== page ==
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The cashew, scientific name Anacardium occidentale, is a tree in the family Anacardiaceae which produces a seed that is harvested as the cashew nut. Its English name derives from the Portuguese name for the fruit of the cashew tree, caju (Portuguese pronunciation: [kɐˈʒu]), which itself is derived from the indigenous Tupi name, acajú. Originally native to northeastern Brazil, the tree is now widely grown in tropical climates for its cashew apples and nuts.

The cashew nut is a popular snack and food source. Nigeria was the world's largest producer of cashew nuts with shell in 2010.

Habitat and growth

 

The tree is large and evergreen, growing to 10-12m (~32 ft) tall, with a short, often irregularly shaped trunk. The leaves are spirally arranged, leathery textured, elliptic to obovate, 4 to 22 cm long and 2 to 15 cm broad, with smooth margins. The flowers are produced in a panicle or corymb up to 26 cm long, each flower is small, pale green at first, then turning reddish, with five slender, acute petals 7 to 15 mm long. The largest cashew tree in the world covers an area of about 7,500 square metres (81,000 sq ft), it's located in Natal, Rio Grande do Norte, Brazil.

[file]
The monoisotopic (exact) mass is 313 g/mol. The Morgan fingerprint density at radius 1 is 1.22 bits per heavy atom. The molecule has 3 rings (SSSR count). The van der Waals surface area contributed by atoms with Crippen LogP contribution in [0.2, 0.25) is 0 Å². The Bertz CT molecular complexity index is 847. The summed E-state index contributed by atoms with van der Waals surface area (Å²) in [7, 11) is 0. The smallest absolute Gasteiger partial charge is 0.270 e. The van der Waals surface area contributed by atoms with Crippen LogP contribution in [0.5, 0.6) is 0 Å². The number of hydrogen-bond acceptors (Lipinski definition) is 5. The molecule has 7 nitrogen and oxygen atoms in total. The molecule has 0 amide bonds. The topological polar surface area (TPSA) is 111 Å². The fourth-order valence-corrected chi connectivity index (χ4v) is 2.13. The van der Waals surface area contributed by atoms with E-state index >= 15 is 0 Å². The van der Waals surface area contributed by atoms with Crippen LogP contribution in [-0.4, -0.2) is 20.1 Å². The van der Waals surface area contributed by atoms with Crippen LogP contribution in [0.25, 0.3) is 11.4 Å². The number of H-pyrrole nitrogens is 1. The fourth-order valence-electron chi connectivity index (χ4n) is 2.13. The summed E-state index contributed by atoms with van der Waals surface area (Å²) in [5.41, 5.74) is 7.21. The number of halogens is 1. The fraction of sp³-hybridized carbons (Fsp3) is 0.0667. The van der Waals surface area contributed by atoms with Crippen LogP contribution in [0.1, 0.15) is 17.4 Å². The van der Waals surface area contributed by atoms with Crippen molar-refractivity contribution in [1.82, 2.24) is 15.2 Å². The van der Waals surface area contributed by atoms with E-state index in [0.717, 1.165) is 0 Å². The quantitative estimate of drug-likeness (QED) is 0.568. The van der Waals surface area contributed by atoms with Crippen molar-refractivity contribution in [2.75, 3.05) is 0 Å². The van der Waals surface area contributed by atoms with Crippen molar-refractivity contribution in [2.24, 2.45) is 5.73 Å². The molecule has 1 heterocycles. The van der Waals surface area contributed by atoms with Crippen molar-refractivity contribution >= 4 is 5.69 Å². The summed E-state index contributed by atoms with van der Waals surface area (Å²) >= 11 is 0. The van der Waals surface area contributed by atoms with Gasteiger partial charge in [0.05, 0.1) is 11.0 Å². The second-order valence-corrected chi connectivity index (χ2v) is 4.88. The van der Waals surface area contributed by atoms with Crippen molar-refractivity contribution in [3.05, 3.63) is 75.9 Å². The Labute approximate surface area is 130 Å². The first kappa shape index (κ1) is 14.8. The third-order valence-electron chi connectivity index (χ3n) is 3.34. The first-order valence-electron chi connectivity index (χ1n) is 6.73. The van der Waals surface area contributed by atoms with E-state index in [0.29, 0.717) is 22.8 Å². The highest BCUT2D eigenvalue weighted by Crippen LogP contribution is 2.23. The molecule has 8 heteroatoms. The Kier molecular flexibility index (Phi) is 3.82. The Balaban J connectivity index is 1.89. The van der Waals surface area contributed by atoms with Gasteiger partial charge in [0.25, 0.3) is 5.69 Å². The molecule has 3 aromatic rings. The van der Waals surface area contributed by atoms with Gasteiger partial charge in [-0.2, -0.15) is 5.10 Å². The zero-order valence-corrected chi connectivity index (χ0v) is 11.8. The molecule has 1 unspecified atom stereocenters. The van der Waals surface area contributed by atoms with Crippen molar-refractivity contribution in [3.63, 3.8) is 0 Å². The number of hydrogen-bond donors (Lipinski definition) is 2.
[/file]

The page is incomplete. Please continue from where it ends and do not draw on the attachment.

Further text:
The fruit of the cashew tree is an accessory fruit (sometimes called a pseudocarp or false fruit). What appears to be the fruit is an oval or pear-shaped structure, a hypocarpium, that develops from the pedicel and the receptacle of the cashew flower.[3] Called the cashew apple, better known in Central America as marañón, it ripens into a yellow and/or red structure about 5–11 cm long. It is edible, and has a strong "sweet" smell and a sweet taste. The pulp of the cashew apple is very juicy, but the skin is fragile, making it unsuitable for transport. In Latin America, a fruit drink is made from the cashew apple pulp which has a very refreshing taste and tropical flavor that can be described as having notes of mango, raw green pepper, and just a little hint of grapefruit-like citrus.

Cashew nut

Cashew nuts are a popular snack and food source. Cashews, unlike other oily tree nuts, contain starch to about 10% of their weight. This makes them more effective than other nuts in thickening water-based dishes such as soups, meat stews, and some Indian milk-based desserts. Many southeast Asian and south Asian cuisines use cashews for this unusual characteristic, rather than other nuts.

The shell of the cashew nut is toxic, which is why the shell is removed before it is sold to consumers.

Cashew nuts are commonly used in Indian cuisine, whole for garnishing sweets or curries, or ground into a paste that forms a base of sauces for curries (e.g., korma), or some sweets (e.g., kaju barfi). It is also used in powdered form in the preparation of several Indian sweets and desserts. In Goan cuisine, both roasted and raw kernels are used whole for making curries and sweets.

 
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